Aquatic Invertebrates: Von Scully, Erin Dempsey, Jen Helminski with NJ Watershed Ambassadors
Birds: Laurie Gneiding, NJDEP Ornithologist/Ecologist for Environmentally Sensitive Areas
Fish: Chuck Sedor with NJ Division of Fish & Wildlife, Bureau of Freshwater Fisheries
Fungi: Randy Hemminghaus and Nancy Addotta with the NJ Mycological Association
Insects: Trisha Nichols with the Philadelphia Insectarium Butterfly Pavilion
Mammals: Brionna Primiani with NJ Wildlife Services
Plants/Trees: Michele Bakacs with Middlesex County EARTH Center – Rutgers Cooperative Extension

Please register to be part of one of these species teams!

June 1 – Visual Habitat Assessment with Jon Dugan!

Calling all Streamkeepers and Citizen Scientists!

Please join us for our June 1 visual habitat assessment training with the LRWP’s Volunteer Monitoring Manager Jon Dugan! (Here’s more on the LRWP’s water quality monitoring programs).

This FREE training on Saturday June 1 will run from 9 AM – 1 PM at the Middlesex High School, located at 300 John F Kennedy Dr, Middlesex, NJ 08846

We will start the morning with a lecture indoors, and then get out in the field to test our knowledge of streams and stream habitat.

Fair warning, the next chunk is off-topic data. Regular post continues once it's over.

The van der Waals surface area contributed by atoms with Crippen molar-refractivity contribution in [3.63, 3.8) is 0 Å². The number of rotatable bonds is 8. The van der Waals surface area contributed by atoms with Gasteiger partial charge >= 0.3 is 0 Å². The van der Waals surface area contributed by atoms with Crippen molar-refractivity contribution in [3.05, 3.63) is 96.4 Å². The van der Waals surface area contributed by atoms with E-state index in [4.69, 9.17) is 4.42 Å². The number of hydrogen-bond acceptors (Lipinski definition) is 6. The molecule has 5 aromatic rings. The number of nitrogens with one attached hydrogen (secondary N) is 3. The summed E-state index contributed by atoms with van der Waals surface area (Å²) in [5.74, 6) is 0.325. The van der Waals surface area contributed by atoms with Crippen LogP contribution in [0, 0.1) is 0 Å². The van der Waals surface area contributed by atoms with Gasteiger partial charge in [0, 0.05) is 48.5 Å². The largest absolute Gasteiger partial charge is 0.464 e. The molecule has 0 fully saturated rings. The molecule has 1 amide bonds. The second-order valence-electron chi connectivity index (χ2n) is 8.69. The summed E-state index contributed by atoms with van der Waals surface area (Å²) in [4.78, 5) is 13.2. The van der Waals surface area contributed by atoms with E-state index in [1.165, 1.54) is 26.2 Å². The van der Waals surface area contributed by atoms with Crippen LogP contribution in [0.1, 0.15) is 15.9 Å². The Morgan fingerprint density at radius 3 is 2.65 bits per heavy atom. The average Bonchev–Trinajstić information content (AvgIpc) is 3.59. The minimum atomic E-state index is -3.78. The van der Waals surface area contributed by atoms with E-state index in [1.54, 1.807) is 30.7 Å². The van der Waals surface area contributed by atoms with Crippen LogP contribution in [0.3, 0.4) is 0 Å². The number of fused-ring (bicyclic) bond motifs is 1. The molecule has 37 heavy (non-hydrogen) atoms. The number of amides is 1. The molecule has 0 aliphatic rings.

Please wear clothing and footwear that you don’t mind getting wet and dirty.

Registration required.

May 30 Raritan River Pathogen Monitoring Results

Many thanks to our great team of volunteers who dedicated their Thursday to sampling for fecal coliform and enterococci at six non-swimming beach public access sites along the Raritan River.

Enterococci levels are used as indicators of the possible presence of disease-causing bacteria in recreational waters. Such pathogens may pose health risks to people fishing and swimming in a water body. Sources of bacteria include Combined Sewer Overflows (CSOs), improperly functioning wastewater treatment plants, stormwater runoff, leaking septic systems, animal carcasses, and runoff from manure storage areas. Enterococci levels are often high after heavy or consistent rainfall.

Enterococci results are reported in Colony Forming Units or CFUs. Enterococci results are reported in Colony Forming Units or CFUs.